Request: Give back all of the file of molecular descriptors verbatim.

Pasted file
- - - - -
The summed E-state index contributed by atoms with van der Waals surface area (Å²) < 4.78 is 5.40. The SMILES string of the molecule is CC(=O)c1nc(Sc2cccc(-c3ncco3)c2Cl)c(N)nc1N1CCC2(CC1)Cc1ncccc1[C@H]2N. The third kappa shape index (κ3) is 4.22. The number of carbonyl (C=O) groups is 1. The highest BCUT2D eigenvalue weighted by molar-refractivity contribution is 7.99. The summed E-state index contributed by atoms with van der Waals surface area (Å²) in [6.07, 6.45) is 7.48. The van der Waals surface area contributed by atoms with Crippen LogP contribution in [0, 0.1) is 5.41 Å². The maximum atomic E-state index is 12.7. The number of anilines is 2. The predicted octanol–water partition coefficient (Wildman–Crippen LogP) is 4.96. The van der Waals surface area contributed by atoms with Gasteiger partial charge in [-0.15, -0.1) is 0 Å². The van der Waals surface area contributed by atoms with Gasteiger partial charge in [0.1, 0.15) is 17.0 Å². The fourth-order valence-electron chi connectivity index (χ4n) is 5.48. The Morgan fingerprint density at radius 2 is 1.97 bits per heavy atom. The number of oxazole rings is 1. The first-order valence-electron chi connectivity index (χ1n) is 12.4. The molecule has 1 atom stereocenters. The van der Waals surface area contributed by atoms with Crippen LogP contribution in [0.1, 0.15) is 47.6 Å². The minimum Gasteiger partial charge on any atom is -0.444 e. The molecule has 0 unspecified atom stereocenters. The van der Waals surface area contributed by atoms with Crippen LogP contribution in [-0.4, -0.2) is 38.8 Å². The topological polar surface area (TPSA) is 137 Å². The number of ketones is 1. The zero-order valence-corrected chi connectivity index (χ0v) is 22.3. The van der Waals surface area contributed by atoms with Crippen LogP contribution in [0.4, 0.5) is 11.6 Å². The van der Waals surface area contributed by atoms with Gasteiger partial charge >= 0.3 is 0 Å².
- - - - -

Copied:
The summed E-state index contributed by atoms with van der Waals surface area (Å²) < 4.78 is 5.40. The SMILES string of the molecule is CC(=O)c1nc(Sc2cccc(-c3ncco3)c2Cl)c(N)nc1N1CCC2(CC1)Cc1ncccc1[C@H]2N. The third kappa shape index (κ3) is 4.22. The number of carbonyl (C=O) groups is 1. The highest BCUT2D eigenvalue weighted by molar-refractivity contribution is 7.99. The summed E-state index contributed by atoms with van der Waals surface area (Å²) in [6.07, 6.45) is 7.48. The van der Waals surface area contributed by atoms with Crippen LogP contribution in [0, 0.1) is 5.41 Å². The maximum atomic E-state index is 12.7. The number of anilines is 2. The predicted octanol–water partition coefficient (Wildman–Crippen LogP) is 4.96. The van der Waals surface area contributed by atoms with Gasteiger partial charge in [-0.15, -0.1) is 0 Å². The van der Waals surface area contributed by atoms with Gasteiger partial charge in [0.1, 0.15) is 17.0 Å². The fourth-order valence-electron chi connectivity index (χ4n) is 5.48. The Morgan fingerprint density at radius 2 is 1.97 bits per heavy atom. The number of oxazole rings is 1. The first-order valence-electron chi connectivity index (χ1n) is 12.4. The molecule has 1 atom stereocenters. The van der Waals surface area contributed by atoms with Crippen LogP contribution in [0.1, 0.15) is 47.6 Å². The minimum Gasteiger partial charge on any atom is -0.444 e. The molecule has 0 unspecified atom stereocenters. The van der Waals surface area contributed by atoms with Crippen LogP contribution in [-0.4, -0.2) is 38.8 Å². The topological polar surface area (TPSA) is 137 Å². The number of ketones is 1. The zero-order valence-corrected chi connectivity index (χ0v) is 22.3. The van der Waals surface area contributed by atoms with Crippen LogP contribution in [0.4, 0.5) is 11.6 Å². The van der Waals surface area contributed by atoms with Gasteiger partial charge >= 0.3 is 0 Å².